About Charles Dickens
The tribute to Charles Dickens engraved in Westminster Abbey’s honored Poet’s Corner calls him “a sympathizer with the poor, the suffering, and the oppressed; and by his death one of England’s greatest writers.” Even today, over one hundred years later, Dickens’s stature has not diminished, and he is still admired for his complex characters, brilliant imagery, and themes of human suffering and social responsibility.
Many scholars believe that Dickens’s insight and sensitivity stemmed from a kaleidoscope of contrasting experiences throughout his lifetime. The second of eight children born to a Navy clerk, Charles Dickens grew up in coastal dockyard towns like Portsea and Chatham, and also in Rochester, with its Norman Cathedral towers and Elizabethan mansion at Cobham Wood. His early environs encouraged him to explore the work of English novelists, as well as the delights of the theater.
These positive images of Dickens’s first twelve joyful years soon became a memory when his father fell into debt. The Dickens family moved, first to a shabby tenement in Camden Town, London, then finally to the debtors prison. During his family’s imprisonment, Dickens was forced to work as a child laborer in a dirty boot-blacking warehouse. His despair over his family’s situation led him to lament, “my early hopes of growing up to be a learned and distinguished man were crushed in my breast.” However, it was just this experience that would figure heavily in his writing, and ultimately it determined the course of his life.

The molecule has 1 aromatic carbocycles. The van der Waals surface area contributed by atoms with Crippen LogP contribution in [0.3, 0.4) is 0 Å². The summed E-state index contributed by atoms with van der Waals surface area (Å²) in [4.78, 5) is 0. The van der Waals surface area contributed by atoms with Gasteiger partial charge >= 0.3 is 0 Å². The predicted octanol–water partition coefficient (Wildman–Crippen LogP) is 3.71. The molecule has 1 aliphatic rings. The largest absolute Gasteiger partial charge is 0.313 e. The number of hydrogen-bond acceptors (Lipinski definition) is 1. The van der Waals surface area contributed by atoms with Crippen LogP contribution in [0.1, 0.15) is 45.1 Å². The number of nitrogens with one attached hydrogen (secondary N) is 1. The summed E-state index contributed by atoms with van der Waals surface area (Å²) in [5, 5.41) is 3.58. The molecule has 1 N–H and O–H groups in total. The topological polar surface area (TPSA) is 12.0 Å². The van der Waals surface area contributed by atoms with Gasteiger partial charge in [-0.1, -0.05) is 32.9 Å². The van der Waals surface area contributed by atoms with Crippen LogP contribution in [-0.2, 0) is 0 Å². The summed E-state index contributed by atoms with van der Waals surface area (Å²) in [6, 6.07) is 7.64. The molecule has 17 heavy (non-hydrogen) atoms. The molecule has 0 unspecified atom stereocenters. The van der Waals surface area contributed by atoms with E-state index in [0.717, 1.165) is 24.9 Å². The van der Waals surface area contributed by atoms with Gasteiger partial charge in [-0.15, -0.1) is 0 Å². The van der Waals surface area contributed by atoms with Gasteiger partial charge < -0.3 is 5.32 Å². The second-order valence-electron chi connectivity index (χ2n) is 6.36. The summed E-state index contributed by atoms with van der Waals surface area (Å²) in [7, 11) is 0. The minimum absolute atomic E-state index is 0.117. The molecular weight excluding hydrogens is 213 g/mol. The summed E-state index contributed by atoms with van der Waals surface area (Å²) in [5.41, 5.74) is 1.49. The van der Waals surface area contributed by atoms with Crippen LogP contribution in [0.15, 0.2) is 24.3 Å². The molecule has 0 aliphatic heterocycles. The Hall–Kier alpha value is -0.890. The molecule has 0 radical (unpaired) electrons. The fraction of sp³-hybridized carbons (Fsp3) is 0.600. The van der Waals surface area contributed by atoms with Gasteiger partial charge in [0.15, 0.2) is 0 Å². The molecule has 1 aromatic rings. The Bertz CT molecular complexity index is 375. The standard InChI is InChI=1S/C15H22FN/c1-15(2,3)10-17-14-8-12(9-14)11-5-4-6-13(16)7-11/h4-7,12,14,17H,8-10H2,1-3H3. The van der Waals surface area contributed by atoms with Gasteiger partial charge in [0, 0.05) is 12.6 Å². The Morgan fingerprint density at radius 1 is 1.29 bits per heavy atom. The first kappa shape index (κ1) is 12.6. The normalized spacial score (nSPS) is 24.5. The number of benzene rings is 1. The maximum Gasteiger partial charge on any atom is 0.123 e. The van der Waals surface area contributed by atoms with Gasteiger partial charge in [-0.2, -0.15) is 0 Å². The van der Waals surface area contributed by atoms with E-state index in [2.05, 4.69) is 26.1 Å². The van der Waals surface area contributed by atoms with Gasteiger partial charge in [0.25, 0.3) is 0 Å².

A fleeting financial comeback for the Dickens family allowed Charles to get out of the warehouse, and he went on to make early career attempts in theater, law clerkship and newspaper reporting before finding, in a writing career, an outlet for his creative energies and a means of exorcising his own painful past.
Many of Dickens’s novels, including Oliver Twist (1837-39), Nicholas Nickleby (1838-39), David Copperfield (1849-50), Hard Times (1854) and Little Dorrit (1855-57), illustrate the author’s sympathy for human suffering and the struggle against social injustice. Dickens called on his own experiences to document the horrors of child labor and the effect of English industrialization on the nation’s poor, championing England’s oppressed throughout his work. W. Walter Crotch writes that:
Dickens’s view of the poor was simple…he refused absolutely to think of them as a class apart, conspicuous either for wickedness or inertia. He held that the fault of their condition lay not in them, but in bad laws, defective social arrangements, inefficient administration and general neglect. In short, they were the creatures of their environment. Believing this, he set to work, and, in the space of a few short years, affected sweeping and enduring reforms in housing, in education, and in the general treatment of children, by the community.
In 1858, Charles Dickens separated from Kate, his wife of twenty years and the mother of his ten children. At this personally trying time, Dickens’s restless and depressed spirit found release in the theater. Over a period of twelve years, he toured the British Isles and America with his one-man grand tour—a series of dramatic readings of his most outstanding characters and poignant dramatic prose pieces, receiving rave reviews on both sides of the Atlantic.
Exhausted by his obsession to breathe theatrical life into his characters, Dickens ended his final tour with the words, “I now vanish evermore.” He died three months later at the old mansion in Cobham Wood that had been his childhood dream home and which he had recently purchased.
Like the haunting humanizing spirits of A Christmas Carol, Dickens lives on through work that is a continuing testament to his poetic vision, artistic accomplishment and hope for a more humane world.